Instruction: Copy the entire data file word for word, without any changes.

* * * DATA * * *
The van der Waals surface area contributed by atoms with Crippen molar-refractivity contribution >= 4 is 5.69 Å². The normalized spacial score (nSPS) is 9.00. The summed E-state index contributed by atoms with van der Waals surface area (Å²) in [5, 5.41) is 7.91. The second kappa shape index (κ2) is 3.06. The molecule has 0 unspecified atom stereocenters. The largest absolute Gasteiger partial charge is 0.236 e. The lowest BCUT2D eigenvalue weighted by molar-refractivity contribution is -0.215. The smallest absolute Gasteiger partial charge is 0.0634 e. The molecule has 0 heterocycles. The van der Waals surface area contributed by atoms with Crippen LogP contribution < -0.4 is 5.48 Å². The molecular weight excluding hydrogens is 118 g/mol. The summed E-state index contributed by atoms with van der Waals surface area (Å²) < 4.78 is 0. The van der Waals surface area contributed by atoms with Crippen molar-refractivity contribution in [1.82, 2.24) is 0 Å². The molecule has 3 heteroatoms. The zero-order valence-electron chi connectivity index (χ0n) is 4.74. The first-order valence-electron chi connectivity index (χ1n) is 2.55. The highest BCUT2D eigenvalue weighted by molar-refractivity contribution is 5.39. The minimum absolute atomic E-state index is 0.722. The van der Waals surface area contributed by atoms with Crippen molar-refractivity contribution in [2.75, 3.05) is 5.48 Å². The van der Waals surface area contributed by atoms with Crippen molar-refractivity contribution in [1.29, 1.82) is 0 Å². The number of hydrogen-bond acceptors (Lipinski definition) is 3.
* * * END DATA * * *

The van der Waals surface area contributed by atoms with Crippen molar-refractivity contribution >= 4 is 5.69 Å². The normalized spacial score (nSPS) is 9.00. The summed E-state index contributed by atoms with van der Waals surface area (Å²) in [5, 5.41) is 7.91. The second kappa shape index (κ2) is 3.06. The molecule has 0 unspecified atom stereocenters. The largest absolute Gasteiger partial charge is 0.236 e. The lowest BCUT2D eigenvalue weighted by molar-refractivity contribution is -0.215. The smallest absolute Gasteiger partial charge is 0.0634 e. The molecule has 0 heterocycles. The van der Waals surface area contributed by atoms with Crippen LogP contribution < -0.4 is 5.48 Å². The molecular weight excluding hydrogens is 118 g/mol. The summed E-state index contributed by atoms with van der Waals surface area (Å²) < 4.78 is 0. The van der Waals surface area contributed by atoms with Crippen molar-refractivity contribution in [1.82, 2.24) is 0 Å². The molecule has 3 heteroatoms. The zero-order valence-electron chi connectivity index (χ0n) is 4.74. The first-order valence-electron chi connectivity index (χ1n) is 2.55. The highest BCUT2D eigenvalue weighted by molar-refractivity contribution is 5.39. The minimum absolute atomic E-state index is 0.722. The van der Waals surface area contributed by atoms with Crippen molar-refractivity contribution in [2.75, 3.05) is 5.48 Å². The van der Waals surface area contributed by atoms with Crippen molar-refractivity contribution in [1.29, 1.82) is 0 Å². The number of hydrogen-bond acceptors (Lipinski definition) is 3.